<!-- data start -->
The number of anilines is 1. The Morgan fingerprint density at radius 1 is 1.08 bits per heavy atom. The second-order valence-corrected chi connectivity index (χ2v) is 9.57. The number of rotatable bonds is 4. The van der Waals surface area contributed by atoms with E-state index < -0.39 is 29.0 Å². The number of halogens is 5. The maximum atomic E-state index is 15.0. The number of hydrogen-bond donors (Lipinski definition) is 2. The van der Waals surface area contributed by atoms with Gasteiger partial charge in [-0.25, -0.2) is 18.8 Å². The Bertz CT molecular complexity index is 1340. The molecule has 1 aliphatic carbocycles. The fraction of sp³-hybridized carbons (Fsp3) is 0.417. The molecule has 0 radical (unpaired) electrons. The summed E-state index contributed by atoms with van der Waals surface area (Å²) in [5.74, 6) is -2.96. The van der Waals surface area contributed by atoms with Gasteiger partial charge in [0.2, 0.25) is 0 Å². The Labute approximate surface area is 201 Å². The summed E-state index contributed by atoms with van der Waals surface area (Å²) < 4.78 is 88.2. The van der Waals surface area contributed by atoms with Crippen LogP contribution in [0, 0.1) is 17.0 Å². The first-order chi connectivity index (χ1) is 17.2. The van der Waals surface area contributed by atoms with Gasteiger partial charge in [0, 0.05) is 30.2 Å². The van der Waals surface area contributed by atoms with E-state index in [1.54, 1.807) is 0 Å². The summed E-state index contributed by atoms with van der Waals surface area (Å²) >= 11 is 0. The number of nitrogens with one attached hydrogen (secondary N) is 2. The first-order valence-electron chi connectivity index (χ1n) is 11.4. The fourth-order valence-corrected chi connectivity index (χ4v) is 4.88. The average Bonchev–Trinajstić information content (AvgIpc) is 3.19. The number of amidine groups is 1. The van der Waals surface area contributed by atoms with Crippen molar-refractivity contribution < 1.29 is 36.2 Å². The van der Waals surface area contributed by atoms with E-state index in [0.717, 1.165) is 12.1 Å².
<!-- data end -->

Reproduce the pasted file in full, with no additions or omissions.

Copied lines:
The number of anilines is 1. The Morgan fingerprint density at radius 1 is 1.08 bits per heavy atom. The second-order valence-corrected chi connectivity index (χ2v) is 9.57. The number of rotatable bonds is 4. The van der Waals surface area contributed by atoms with E-state index < -0.39 is 29.0 Å². The number of halogens is 5. The maximum atomic E-state index is 15.0. The number of hydrogen-bond donors (Lipinski definition) is 2. The van der Waals surface area contributed by atoms with Gasteiger partial charge in [-0.25, -0.2) is 18.8 Å². The Bertz CT molecular complexity index is 1340. The molecule has 1 aliphatic carbocycles. The fraction of sp³-hybridized carbons (Fsp3) is 0.417. The molecule has 0 radical (unpaired) electrons. The summed E-state index contributed by atoms with van der Waals surface area (Å²) in [5.74, 6) is -2.96. The van der Waals surface area contributed by atoms with Gasteiger partial charge in [0.2, 0.25) is 0 Å². The Labute approximate surface area is 201 Å². The summed E-state index contributed by atoms with van der Waals surface area (Å²) < 4.78 is 88.2. The van der Waals surface area contributed by atoms with Crippen LogP contribution in [0, 0.1) is 17.0 Å². The first-order chi connectivity index (χ1) is 17.2. The van der Waals surface area contributed by atoms with Gasteiger partial charge in [0, 0.05) is 30.2 Å². The van der Waals surface area contributed by atoms with E-state index in [1.54, 1.807) is 0 Å². The summed E-state index contributed by atoms with van der Waals surface area (Å²) >= 11 is 0. The number of nitrogens with one attached hydrogen (secondary N) is 2. The first-order valence-electron chi connectivity index (χ1n) is 11.4. The fourth-order valence-corrected chi connectivity index (χ4v) is 4.88. The average Bonchev–Trinajstić information content (AvgIpc) is 3.19. The number of amidine groups is 1. The van der Waals surface area contributed by atoms with Crippen molar-refractivity contribution < 1.29 is 36.2 Å². The van der Waals surface area contributed by atoms with E-state index in [0.717, 1.165) is 12.1 Å².